Many comparisons have been made between the homicide rates of the the United States and various European countries. They have been made between members of the G-8, or among “developed” or “advanced” countries, or “economically developed” countries, though all of these comparisons suffer from various unstated assumptions, typically that “economic” development is the prime predictor of homicide rates, which clearly is not correct.
Here is a comparison of homicide rates among new world countries where the dominant or official language is English. This creates an interesting set of common characteristics. All of these countries were inhabited only by pre-Columbian immigrants a little more than 500 years ago. All of them were colonized by Europeans, Africans (as a result of the slave trade, in some form or another), and, to a much lesser extent, Asians. The current populations are now a significant mix of people descended from European, pre-Columbian new world, African, and Asian cultures. The pre-Columbian cultures were mostly destroyed and displaced over the last 500 years. The pre-Columbian languages have been mostly displaced by English in these countries. I was unable to find UNODC data for the Falkland Islands.
Interestingly, the greatest survival of pre-Columbian languages and cultures in these countries exists in Canada and the United States.
The chart shows the enormous problems with international comparisons of crime and homicide rates. Differences in culture, data collection, and definitions make comparisons very difficult, perhaps to the point of meaninglessness. Culture is far more important than method or economic condition.
Consider one aspect of the law that is often linked to homicide rates, firearm regulation. The U.S. Virgin Islands is listed separately from the United States because it is listed separately in the UNODC data. Perhaps it is because the territory was only purchased by the United States in 1917. It and Belize are tied for the highest homicide rates of the countries listed. Both entities have extremely restrictive laws regulating the possession and carry of firearms. At the other end of the spectrum, we have Canada and the United States. The firearm laws in Canada are much less restrictive than those in the U.S. Virgin Islands or Belize. The firearm laws in the United States are the least restrictive of the group.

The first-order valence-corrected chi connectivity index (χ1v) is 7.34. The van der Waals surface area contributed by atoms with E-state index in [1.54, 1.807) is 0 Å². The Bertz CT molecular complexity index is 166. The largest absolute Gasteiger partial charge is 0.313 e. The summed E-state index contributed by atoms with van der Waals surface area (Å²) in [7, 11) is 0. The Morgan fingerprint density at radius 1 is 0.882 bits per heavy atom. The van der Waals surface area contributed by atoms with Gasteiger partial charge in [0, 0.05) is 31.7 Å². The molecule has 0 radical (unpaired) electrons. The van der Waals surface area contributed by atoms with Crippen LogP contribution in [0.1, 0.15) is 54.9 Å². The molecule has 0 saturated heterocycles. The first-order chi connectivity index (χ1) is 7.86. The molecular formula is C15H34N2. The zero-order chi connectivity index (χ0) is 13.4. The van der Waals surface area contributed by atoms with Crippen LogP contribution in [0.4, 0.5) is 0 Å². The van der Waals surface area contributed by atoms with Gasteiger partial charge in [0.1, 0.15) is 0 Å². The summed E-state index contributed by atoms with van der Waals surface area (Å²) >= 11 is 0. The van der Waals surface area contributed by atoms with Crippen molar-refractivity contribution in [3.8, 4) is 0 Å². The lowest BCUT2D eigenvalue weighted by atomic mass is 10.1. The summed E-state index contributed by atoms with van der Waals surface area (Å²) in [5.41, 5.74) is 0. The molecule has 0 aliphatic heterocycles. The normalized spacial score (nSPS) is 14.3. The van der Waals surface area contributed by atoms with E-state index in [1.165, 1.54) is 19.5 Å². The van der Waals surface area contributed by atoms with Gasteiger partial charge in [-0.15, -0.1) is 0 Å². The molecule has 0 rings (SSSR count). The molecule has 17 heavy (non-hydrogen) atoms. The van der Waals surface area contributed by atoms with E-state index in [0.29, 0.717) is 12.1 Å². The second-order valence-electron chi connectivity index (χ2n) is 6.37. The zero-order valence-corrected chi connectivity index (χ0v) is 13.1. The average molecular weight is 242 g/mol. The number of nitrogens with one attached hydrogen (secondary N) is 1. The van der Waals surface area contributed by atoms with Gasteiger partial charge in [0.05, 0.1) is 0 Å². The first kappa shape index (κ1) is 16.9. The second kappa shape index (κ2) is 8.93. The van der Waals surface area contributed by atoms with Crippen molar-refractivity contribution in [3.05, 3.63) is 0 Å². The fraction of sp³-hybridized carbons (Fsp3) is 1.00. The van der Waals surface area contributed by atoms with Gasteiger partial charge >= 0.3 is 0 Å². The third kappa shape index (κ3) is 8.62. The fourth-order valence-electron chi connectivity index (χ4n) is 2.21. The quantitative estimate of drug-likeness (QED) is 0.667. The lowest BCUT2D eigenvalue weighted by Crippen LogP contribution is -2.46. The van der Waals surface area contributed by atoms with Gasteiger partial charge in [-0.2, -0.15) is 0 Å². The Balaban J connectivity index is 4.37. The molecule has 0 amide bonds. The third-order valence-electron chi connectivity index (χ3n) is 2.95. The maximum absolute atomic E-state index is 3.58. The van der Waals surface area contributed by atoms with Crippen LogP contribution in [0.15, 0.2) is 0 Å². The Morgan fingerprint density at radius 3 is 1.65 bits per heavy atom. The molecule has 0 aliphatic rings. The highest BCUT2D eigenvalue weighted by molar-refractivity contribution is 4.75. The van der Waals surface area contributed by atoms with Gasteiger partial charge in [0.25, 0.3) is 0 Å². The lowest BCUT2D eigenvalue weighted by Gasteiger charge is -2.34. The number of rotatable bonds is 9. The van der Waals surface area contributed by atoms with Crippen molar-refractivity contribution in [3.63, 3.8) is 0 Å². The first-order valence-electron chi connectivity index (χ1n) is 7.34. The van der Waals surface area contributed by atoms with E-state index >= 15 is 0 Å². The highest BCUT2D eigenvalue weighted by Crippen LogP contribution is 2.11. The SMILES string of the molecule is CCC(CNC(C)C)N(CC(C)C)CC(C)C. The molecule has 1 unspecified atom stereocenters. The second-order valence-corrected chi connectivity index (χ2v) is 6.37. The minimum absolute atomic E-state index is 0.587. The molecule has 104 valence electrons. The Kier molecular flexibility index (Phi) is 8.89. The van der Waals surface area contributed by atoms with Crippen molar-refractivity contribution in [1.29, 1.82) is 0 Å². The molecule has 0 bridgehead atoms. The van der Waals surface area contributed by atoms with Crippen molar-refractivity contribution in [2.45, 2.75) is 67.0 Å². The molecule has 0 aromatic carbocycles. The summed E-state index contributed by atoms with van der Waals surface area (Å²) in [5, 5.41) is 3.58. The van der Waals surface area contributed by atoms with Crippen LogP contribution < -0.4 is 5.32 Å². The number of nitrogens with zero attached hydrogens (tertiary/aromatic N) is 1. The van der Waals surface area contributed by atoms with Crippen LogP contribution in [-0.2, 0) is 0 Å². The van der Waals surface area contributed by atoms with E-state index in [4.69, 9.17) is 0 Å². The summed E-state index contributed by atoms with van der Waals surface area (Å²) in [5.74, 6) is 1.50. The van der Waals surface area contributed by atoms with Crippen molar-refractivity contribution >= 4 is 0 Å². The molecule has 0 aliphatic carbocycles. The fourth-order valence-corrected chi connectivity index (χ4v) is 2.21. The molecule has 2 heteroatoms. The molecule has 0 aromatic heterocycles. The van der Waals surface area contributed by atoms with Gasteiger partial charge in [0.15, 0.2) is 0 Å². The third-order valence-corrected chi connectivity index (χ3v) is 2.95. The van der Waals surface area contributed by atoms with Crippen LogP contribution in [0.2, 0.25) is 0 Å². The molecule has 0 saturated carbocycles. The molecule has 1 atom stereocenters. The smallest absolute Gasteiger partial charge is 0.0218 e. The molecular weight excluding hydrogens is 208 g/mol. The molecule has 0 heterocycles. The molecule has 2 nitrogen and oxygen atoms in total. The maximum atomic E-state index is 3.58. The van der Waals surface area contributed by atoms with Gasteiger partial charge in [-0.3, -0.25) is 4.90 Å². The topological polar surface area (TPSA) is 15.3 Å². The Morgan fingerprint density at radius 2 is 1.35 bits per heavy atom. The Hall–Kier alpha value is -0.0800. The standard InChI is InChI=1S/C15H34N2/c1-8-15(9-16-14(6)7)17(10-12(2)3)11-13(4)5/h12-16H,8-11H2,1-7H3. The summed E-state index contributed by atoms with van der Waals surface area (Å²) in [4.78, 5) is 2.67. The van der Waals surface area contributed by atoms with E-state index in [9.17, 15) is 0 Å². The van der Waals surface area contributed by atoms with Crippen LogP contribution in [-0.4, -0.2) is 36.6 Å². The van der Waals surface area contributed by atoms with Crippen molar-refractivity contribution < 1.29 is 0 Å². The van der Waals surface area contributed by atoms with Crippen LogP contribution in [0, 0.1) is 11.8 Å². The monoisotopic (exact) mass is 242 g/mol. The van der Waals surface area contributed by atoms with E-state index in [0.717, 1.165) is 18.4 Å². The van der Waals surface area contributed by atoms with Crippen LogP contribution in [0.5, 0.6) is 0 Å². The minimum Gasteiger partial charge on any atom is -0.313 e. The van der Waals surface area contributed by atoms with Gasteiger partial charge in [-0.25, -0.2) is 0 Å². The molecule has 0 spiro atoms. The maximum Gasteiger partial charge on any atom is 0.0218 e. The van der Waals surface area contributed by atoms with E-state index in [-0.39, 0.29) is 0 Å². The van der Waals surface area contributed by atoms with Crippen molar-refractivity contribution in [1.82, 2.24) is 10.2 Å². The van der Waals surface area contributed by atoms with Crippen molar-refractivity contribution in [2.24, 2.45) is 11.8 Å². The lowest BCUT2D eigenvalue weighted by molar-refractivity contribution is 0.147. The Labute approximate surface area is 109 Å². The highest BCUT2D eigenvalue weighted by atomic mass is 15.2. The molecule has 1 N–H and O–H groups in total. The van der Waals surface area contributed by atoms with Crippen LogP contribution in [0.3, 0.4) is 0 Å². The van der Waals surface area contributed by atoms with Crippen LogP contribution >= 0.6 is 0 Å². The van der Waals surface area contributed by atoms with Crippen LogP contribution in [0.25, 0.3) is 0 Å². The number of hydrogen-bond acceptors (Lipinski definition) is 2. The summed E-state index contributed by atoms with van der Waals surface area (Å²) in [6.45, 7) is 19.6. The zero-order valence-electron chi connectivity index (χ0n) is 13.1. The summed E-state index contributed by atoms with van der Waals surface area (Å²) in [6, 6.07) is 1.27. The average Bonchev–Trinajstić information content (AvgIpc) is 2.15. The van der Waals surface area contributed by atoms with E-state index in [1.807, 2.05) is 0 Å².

The comparison supports what other researchers have found. If firearms regulation has any effect on the overall homicide rate, it is not easily discerned from international comparisons.
About Dean Weingarten;
Dean Weingarten has been a peace officer, a military officer, was on the University of Wisconsin Pistol Team for four years, and was first certified to teach firearms safety in 1973. He taught the Arizona concealed carry course for fifteen years until the goal of constitutional carry was attained. He has degrees in meteorology and mining engineering, and recently retired from the Department of Defense after a 30 year career in Army Research, Development, Testing, and Evaluation. ©2014 by Dean Weingarten: Permission to share is granted when this notice is included. Link to Gun Watch